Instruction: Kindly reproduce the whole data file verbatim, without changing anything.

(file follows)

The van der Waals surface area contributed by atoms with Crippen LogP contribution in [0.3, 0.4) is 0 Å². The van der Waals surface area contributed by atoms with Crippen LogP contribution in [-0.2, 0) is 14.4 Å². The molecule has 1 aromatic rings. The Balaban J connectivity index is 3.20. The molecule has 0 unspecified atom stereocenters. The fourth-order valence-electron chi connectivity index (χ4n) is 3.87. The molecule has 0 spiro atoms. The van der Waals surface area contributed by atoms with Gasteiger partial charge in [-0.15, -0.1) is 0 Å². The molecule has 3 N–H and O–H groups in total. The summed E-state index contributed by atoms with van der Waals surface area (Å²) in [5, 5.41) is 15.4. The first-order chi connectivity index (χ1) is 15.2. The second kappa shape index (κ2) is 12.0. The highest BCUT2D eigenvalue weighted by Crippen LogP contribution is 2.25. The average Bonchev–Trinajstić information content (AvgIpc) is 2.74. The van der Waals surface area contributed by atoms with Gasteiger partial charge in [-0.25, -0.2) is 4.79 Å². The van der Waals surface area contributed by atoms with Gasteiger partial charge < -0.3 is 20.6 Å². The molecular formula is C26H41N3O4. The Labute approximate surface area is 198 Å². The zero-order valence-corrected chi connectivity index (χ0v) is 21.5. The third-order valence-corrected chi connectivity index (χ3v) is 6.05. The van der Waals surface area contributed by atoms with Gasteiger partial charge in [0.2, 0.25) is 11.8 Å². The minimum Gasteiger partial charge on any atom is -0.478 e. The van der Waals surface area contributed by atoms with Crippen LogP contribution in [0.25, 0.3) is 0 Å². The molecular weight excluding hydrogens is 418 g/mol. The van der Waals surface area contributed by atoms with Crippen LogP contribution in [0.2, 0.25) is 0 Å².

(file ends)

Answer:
The van der Waals surface area contributed by atoms with Crippen LogP contribution in [0.3, 0.4) is 0 Å². The van der Waals surface area contributed by atoms with Crippen LogP contribution in [-0.2, 0) is 14.4 Å². The molecule has 1 aromatic rings. The Balaban J connectivity index is 3.20. The molecule has 0 unspecified atom stereocenters. The fourth-order valence-electron chi connectivity index (χ4n) is 3.87. The molecule has 0 spiro atoms. The van der Waals surface area contributed by atoms with Gasteiger partial charge in [-0.15, -0.1) is 0 Å². The molecule has 3 N–H and O–H groups in total. The summed E-state index contributed by atoms with van der Waals surface area (Å²) in [5, 5.41) is 15.4. The first-order chi connectivity index (χ1) is 15.2. The second kappa shape index (κ2) is 12.0. The highest BCUT2D eigenvalue weighted by Crippen LogP contribution is 2.25. The average Bonchev–Trinajstić information content (AvgIpc) is 2.74. The van der Waals surface area contributed by atoms with Gasteiger partial charge in [-0.25, -0.2) is 4.79 Å². The van der Waals surface area contributed by atoms with Gasteiger partial charge < -0.3 is 20.6 Å². The molecular formula is C26H41N3O4. The Labute approximate surface area is 198 Å². The zero-order valence-corrected chi connectivity index (χ0v) is 21.5. The third-order valence-corrected chi connectivity index (χ3v) is 6.05. The van der Waals surface area contributed by atoms with Gasteiger partial charge in [0.2, 0.25) is 11.8 Å². The minimum Gasteiger partial charge on any atom is -0.478 e. The van der Waals surface area contributed by atoms with Crippen LogP contribution in [0.25, 0.3) is 0 Å². The molecular weight excluding hydrogens is 418 g/mol. The van der Waals surface area contributed by atoms with Crippen LogP contribution in [0.2, 0.25) is 0 Å².